• State Pension ‘triple lock’ - In recent years, State Pensions have been uprated each year by the higher rate of CPI, 2.5% and the average increase in earnings (known as the ‘triple lock’). However, for tax year 2022/23, the earnings element has been suspended. This means that, in 2022/23, State Pensions will increase by 3.1% (the September CPI figure). 

Income tax 

Dividends - It was confirmed that the rate of tax for dividends will increase by 1.25%. This will mean the new dividends rates for individuals will be 8.75% (basic), 33.75% (higher) and 39.35% (additional). The rate for trustees will be 39.35% on amounts in excess of the trust’s standard rate band. 

Allowances and thresholds - The personal allowance will remain frozen at £12,570 with the basic rate band also remaining frozen at £37,700, meaning that the higher rate tax threshold remains at £50,270. The personal allowance and higher rate threshold will remain fixed until 2025/26.  

Scotland - The Scottish Budget will take place on 9th December when we can expect to hear of any changes to the rates and bands for Scottish taxpayers. Of course, the Scottish rates of tax only apply to non-savings income. So Scottish savers will continue to pay tax on savings and dividend income in line with the rest of the UK.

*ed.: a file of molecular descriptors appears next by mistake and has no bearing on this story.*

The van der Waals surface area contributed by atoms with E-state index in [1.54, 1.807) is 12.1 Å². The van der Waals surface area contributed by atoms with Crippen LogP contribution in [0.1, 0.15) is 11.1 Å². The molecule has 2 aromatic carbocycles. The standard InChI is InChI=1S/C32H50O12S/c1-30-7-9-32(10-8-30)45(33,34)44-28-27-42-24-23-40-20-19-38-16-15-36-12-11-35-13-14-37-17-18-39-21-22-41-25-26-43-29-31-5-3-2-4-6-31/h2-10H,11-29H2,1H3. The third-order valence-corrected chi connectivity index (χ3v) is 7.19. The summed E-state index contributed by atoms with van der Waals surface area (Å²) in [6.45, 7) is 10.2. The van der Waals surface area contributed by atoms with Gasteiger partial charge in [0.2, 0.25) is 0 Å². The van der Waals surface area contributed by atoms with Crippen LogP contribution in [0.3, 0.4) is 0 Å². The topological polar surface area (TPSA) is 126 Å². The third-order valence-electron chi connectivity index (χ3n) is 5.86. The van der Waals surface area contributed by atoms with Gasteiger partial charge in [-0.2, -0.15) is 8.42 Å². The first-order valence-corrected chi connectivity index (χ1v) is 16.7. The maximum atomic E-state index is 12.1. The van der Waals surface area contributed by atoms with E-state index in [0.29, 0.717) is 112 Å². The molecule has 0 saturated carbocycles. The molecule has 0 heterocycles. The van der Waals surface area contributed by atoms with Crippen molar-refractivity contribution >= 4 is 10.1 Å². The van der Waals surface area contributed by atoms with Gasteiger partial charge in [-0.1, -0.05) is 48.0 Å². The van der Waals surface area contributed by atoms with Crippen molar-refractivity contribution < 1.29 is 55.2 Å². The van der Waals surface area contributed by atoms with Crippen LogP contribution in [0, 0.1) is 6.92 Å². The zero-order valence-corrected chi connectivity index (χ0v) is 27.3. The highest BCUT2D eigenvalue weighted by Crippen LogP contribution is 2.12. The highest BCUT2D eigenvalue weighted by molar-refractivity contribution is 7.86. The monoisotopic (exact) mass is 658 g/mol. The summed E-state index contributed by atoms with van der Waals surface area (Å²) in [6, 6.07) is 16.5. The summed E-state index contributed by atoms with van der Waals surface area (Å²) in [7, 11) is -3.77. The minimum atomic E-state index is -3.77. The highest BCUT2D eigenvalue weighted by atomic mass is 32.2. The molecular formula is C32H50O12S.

Capital Gains Tax 

Property payment window - With immediate effect the time limit for reporting gains and paying tax on residential property gains will increase from 30 to 60 days. 

No further changes announced. 

Previously announced:  

  • The annual exempt amount will remain frozen at £12,300 for individuals (and personal representatives) and at £6,150 for trustees of settlements, until 2025/26.  

Inheritance tax 

No further changes announced. 

Previously announced: 

  • Both the nil rate band and residence nil rate band will remain fixed at £325,000 and £175,000 respectively until April 2026. 

Corporation tax 

No further changes announced. 

Previously announced: 

  • Corporation tax is set to rise to 25% from April 2023. However, small companies with profits below £50,000 will continue to pay at the current rate of 19%. There will also be a reintroduction of tapering relief for businesses with profits under £250,000 so that they pay less than the main rate. 

National insurance 

The Budget confirmed that an extra 1.25% will be added to the rates of National Insurance for 2022/23 for employees, employers and the self-employed to help pay for the reforms to social care. It's intended that the 1.25% rise will become a separate standalone levy from 2023/24. 

New Consultations  

VAT treatment of fund management fees 

The government will consult on options to simplify the VAT treatment of fund management fees. This might have some future repercussion on cost of management via discretionary managed services.  

1Data source:  abrdn & Quilter 27.10.2021